It’s important non-UK resident property buyers are aware of the new SDLT surcharge, which will apply to non-UK residents from 1 April 2021.

In this insight we also cover important updates about the Stamp Duty Land Tax (SDLT) holiday that all buyers need to consider.

SDLT surcharge for non-UK residents

From 1 April 2021, a 2% Stamp Duty Land Tax (SDTL) surcharge will apply to non-UK residents buying residential property in England and Northern Ireland. The Finance Act 2003 will be amended to incorporate the new rules, which will apply to purchases of both freehold properties (excluding those that have leases valid for more than 21 years) and leasehold properties (provided the lease has at least 21 valid years and the property is not under a long-term lease). This new charge will also increase how much SDLT is paid on rents once a new lease is granted.

The surcharge will apply across all rates of SDLT. It’s separate from the 3% SDLT surcharge that already applies to second home and additional residential property purchases. As a result, the top rate of SDLT will increase to a maximum of 17% for some non-UK resident companies, individuals and trustees.

These measures have been introduced to help control house price inflation by making residential property purchases less attractive to non-UK residents. However, co-habiting married couples and civil partnerships who live together,made up of at least one UK resident will both be treated as resident in the UK as long as they own the property in question jointly.

Another important point to consider is that the SDLT test for individual non-residence is different from the UK Statutory Residence Test (SRT). If you’ve been in the UK for 183 or more days, the SRT considers you a UK resident. By contrast, the new SLDT test introduces a 2-year window in which the 183 day counting test must apply. It asks that an individual needs to have been present in the UK for at least 183 days during any continuous period that:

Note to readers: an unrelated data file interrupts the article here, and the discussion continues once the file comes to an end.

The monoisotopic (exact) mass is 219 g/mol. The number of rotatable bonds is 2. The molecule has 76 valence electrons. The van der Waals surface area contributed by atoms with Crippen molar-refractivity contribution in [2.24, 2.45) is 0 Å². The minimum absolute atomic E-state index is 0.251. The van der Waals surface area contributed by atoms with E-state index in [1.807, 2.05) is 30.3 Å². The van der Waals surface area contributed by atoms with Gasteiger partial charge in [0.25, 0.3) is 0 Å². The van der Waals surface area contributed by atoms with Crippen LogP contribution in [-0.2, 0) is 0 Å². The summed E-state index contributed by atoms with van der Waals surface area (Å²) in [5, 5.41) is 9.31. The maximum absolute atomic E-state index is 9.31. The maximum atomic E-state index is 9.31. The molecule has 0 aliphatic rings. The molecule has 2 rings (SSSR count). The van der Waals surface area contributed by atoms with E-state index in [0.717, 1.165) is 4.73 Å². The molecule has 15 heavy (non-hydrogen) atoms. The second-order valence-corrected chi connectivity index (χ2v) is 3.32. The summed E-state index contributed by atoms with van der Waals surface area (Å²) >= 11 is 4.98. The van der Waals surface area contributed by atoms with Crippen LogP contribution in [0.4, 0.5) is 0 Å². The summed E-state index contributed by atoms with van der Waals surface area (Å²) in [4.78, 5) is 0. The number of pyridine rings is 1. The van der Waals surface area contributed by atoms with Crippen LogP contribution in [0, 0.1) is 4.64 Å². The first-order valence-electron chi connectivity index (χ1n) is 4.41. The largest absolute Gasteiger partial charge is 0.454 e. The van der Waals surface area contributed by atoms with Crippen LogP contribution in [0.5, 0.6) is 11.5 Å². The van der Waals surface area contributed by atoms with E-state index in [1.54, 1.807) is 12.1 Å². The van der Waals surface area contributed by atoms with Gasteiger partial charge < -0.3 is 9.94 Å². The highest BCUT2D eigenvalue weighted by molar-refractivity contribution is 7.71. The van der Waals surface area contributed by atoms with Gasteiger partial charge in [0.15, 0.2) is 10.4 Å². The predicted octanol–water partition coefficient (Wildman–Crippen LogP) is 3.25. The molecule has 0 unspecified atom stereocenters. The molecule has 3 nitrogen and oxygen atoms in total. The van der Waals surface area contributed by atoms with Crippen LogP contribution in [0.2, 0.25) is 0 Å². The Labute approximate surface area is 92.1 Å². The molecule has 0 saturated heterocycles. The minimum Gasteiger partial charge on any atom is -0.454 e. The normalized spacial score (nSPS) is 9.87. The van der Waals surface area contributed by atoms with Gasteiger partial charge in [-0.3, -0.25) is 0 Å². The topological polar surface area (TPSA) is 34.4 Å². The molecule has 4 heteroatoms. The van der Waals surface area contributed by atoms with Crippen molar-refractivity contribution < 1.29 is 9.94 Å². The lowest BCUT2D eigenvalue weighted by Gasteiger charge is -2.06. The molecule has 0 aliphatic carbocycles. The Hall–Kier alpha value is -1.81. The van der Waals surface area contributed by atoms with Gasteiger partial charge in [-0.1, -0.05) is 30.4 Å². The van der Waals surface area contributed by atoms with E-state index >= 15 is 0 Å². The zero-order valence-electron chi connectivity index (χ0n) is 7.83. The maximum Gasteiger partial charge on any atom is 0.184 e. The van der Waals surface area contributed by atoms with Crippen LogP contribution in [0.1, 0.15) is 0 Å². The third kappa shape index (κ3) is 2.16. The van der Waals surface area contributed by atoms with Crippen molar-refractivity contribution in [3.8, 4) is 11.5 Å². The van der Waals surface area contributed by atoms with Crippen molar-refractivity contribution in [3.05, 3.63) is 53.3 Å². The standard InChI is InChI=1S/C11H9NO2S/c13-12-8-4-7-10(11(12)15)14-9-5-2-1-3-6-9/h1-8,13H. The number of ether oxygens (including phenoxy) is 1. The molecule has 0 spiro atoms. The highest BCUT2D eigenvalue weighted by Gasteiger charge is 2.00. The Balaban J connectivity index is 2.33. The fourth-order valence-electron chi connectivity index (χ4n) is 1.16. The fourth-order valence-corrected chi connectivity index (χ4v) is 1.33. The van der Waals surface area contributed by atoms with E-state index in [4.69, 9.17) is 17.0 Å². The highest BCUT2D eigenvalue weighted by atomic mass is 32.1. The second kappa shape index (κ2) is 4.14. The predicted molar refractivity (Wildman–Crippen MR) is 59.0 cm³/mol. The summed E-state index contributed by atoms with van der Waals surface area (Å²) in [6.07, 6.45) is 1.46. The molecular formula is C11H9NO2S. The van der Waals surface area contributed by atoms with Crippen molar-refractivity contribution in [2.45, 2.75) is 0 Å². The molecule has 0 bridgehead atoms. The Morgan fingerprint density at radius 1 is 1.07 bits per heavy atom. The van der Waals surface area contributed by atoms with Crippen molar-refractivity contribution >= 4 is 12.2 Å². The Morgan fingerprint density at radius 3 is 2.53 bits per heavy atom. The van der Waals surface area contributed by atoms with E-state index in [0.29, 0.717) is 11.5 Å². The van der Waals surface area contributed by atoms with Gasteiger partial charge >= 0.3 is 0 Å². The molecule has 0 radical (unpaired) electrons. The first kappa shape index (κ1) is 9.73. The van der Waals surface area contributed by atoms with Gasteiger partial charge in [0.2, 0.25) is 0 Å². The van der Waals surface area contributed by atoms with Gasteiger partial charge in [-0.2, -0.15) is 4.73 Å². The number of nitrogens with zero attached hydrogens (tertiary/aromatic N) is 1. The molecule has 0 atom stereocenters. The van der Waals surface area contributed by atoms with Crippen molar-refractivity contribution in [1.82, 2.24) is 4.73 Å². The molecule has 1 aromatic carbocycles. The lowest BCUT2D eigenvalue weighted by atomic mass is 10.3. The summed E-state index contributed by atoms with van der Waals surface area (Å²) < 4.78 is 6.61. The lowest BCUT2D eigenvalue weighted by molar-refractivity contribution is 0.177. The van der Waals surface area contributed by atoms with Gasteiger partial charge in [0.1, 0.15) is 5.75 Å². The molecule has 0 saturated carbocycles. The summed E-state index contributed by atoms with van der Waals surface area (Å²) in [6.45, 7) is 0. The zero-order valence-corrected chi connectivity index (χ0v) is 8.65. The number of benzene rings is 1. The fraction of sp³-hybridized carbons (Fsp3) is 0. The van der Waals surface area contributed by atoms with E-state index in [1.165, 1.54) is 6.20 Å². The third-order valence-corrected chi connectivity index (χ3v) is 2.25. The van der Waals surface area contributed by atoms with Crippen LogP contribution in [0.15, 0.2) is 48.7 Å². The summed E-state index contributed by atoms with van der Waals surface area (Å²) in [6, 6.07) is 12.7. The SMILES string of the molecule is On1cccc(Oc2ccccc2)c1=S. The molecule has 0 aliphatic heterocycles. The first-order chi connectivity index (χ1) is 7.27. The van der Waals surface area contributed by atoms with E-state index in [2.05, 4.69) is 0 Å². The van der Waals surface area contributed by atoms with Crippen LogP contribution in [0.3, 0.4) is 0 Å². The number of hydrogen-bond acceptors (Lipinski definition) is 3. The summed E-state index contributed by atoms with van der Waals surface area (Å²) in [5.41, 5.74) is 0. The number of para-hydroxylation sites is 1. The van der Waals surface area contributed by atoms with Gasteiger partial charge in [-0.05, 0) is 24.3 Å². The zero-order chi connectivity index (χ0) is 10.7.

• begins with the day 364 days before the effective date i.e. the date of completion; and
  • ends with the day 365 days after the effective date.

The surcharge will not apply if the individual becomes a UK resident in the year following the date of completion. If this is the case, the 2% surcharge must be paid and a refund can be claimed once the individual becomes a UK resident.

In practice, having a separate test could cause confusion over the rules and introduce new stumbling blocks into an already complex tax system.


Non-UK resident companies will also have to pay the 2% surcharge if on the date of completion:

  • the company is not UK resident (for example, is not incorporated in the UK and its central management and control takes place outside of the UK; or
  • the company pays UK corporation tax, but is a close, non-excluded company and is controlled by one or more individuals or entities who are non-UK resident.

For example, the 2% surcharge will apply if a residential property is purchased by a UK company that’s wholly owned by a non-UK resident individual.


The surcharge may also apply to trusts. Here are a few important points to consider:

  • If more than one trustee (either corporate or individual) is making the purchase, the surcharge will apply if any one of them is non-UK resident.
  • If a trustee (or trustees) of a discretionary trust has spent fewer than 183 days in the UK in the 12 months prior to the property purchase, the surcharge will apply.
  • If a bare trust purchaser (or purchasers) acquires a new lease while acting in their capacity as a trustee of a bare trust, the beneficiary’s residence position will determine the SDLT surcharge requirements.
  • For trustees of an interest in possession trust, where the life tenant is entitled to occupy or receive income from the property, the beneficiary’s residence position will determine whether the surcharge applies.